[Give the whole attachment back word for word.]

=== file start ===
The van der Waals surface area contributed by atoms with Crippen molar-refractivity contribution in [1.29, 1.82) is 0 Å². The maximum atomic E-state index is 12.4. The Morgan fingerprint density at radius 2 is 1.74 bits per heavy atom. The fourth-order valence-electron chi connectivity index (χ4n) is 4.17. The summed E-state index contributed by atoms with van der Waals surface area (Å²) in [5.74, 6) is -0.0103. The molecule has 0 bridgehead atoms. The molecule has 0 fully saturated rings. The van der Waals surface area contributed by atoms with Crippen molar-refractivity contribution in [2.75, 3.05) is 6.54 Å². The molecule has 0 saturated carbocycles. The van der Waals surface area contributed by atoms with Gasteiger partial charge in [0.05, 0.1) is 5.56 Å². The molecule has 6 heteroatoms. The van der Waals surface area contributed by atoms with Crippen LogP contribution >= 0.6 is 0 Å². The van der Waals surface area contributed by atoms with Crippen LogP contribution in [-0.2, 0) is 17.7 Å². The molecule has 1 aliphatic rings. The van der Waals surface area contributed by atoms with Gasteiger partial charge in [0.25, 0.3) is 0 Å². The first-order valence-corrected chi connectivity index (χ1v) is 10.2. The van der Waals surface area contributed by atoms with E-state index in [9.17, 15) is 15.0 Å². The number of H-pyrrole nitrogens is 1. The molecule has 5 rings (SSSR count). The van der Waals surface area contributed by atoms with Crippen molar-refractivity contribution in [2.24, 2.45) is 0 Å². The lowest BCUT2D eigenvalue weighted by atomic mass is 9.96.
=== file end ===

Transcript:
The van der Waals surface area contributed by atoms with Crippen molar-refractivity contribution in [1.29, 1.82) is 0 Å². The maximum atomic E-state index is 12.4. The Morgan fingerprint density at radius 2 is 1.74 bits per heavy atom. The fourth-order valence-electron chi connectivity index (χ4n) is 4.17. The summed E-state index contributed by atoms with van der Waals surface area (Å²) in [5.74, 6) is -0.0103. The molecule has 0 bridgehead atoms. The molecule has 0 fully saturated rings. The van der Waals surface area contributed by atoms with Crippen molar-refractivity contribution in [2.75, 3.05) is 6.54 Å². The molecule has 0 saturated carbocycles. The van der Waals surface area contributed by atoms with Gasteiger partial charge in [0.05, 0.1) is 5.56 Å². The molecule has 6 heteroatoms. The van der Waals surface area contributed by atoms with Crippen LogP contribution >= 0.6 is 0 Å². The van der Waals surface area contributed by atoms with Crippen LogP contribution in [-0.2, 0) is 17.7 Å². The molecule has 1 aliphatic rings. The van der Waals surface area contributed by atoms with Gasteiger partial charge in [0.25, 0.3) is 0 Å². The first-order valence-corrected chi connectivity index (χ1v) is 10.2. The van der Waals surface area contributed by atoms with E-state index in [9.17, 15) is 15.0 Å². The number of H-pyrrole nitrogens is 1. The molecule has 5 rings (SSSR count). The van der Waals surface area contributed by atoms with Crippen molar-refractivity contribution in [2.24, 2.45) is 0 Å². The lowest BCUT2D eigenvalue weighted by atomic mass is 9.96.